The Oaks Ignore Their Pleas

The Evolution of a Brand

Posted in General by Jeff Graves on November 11, 2013

The 1920s lay before the company ready for the taking, and Woodruff used this rosy inheritance to turn Coca-Cola into the epitome of modern business. During the first twenty-five years of his leadership, Coca-Cola would not just dominate the fizzy drink industry but transform how all businesses operated and weave its product into the very soul of America. Woodruff’s Coca-Cola captured the spirit of the 1920s. It was an age of bold dreams, expansive plans, and modernist thinking in which synthetic plastics, refrigeration, cars, color advertising, radio, airplanes, and telephones fundamentally reshaped the world. One of the fruits of this push for the modern was a vision of the corporate boss as a decision-maker reliant on the expert knowledge of PR specialists, lawyers, researchers, salespeople, and advertising creatives to run their businesses. Woodruff was nothing if not a professional manager. Under his stewardship Coca-Cola became a firm at the cutting edge of modernist corporate management.

Tristan Donovan, from his book Fizz: How Soda Shook Up the World, in The Atlantic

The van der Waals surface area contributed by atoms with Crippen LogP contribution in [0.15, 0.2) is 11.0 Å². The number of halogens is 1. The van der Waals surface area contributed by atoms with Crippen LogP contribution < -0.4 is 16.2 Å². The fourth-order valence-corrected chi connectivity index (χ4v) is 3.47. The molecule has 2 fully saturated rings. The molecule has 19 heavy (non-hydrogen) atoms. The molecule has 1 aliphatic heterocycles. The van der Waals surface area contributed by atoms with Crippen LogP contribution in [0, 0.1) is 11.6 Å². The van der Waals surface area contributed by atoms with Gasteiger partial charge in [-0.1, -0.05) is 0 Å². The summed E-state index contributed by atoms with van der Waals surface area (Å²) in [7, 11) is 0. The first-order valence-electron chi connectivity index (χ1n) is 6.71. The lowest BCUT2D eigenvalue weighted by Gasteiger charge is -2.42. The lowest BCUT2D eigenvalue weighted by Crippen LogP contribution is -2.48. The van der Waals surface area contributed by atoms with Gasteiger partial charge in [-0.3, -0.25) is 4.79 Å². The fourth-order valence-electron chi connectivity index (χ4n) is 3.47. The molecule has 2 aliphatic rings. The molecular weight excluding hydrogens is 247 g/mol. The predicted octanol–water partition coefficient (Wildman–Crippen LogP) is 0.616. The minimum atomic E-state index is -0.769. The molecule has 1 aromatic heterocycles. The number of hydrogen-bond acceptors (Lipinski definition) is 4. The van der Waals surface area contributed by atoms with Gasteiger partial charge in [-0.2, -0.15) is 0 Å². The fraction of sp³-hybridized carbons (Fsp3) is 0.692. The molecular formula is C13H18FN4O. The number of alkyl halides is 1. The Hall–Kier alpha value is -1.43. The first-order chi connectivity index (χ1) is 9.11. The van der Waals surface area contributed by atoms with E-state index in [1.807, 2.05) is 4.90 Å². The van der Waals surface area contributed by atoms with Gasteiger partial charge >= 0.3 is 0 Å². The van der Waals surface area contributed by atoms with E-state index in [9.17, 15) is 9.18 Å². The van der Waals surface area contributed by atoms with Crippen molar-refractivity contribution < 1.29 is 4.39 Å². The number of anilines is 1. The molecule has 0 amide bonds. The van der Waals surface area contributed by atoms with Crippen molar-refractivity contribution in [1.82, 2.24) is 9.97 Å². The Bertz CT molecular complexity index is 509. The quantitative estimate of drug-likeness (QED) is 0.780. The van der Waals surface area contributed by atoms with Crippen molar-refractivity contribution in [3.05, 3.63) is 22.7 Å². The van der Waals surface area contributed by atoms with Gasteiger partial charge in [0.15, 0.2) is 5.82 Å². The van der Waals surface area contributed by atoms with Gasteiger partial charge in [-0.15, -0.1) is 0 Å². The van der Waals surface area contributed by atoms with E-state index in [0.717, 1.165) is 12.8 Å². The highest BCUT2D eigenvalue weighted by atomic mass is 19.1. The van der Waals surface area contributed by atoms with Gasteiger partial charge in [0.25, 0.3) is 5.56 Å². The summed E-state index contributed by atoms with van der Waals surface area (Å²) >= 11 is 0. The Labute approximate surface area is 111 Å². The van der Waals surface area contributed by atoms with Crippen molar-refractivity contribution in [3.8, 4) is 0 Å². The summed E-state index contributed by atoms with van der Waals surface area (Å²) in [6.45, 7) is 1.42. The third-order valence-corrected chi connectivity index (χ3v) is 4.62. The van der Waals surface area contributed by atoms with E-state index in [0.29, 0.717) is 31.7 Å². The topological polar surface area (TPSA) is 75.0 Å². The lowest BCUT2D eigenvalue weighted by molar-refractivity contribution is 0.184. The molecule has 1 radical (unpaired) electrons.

I’m always fascinated by history, and in particular, the “smaller” histories of business and customs.  Here, Tristan Donovan examines the impact of Prohibition on the nascent soda industry, although here in New England, the real locals still call it “tonic”.  While today the Coca Cola company is a powerful global brand, peeking into it’s history and development as it dealt with the challenges of the Great Depression uncovers it’s rise into one of the first truly modern companies.  Many people associate Coca-Cola with their iconic advertising, which was groundbreaking in the 1920’s, but less well known is their focus on data-driven decision making, illustrated by their use of traffic studies of roads around the country to determine the best places to site billboards.  That this was accomplished in an age before the rise of computers is all the more impressive.  Coke also pioneered what we know think of as modern corporate management, by departing from the “single leader” model followed by the Carnegies, Rockefellers and Fords, and creating an organization driven by multiple disciplines, all providing information to a central leader who set out the strategy and made decisions.  As a result,  Coca-Cola  became one of the first powerful brands in America, and then the world.  Not bad for a product that’s really just sugared water.

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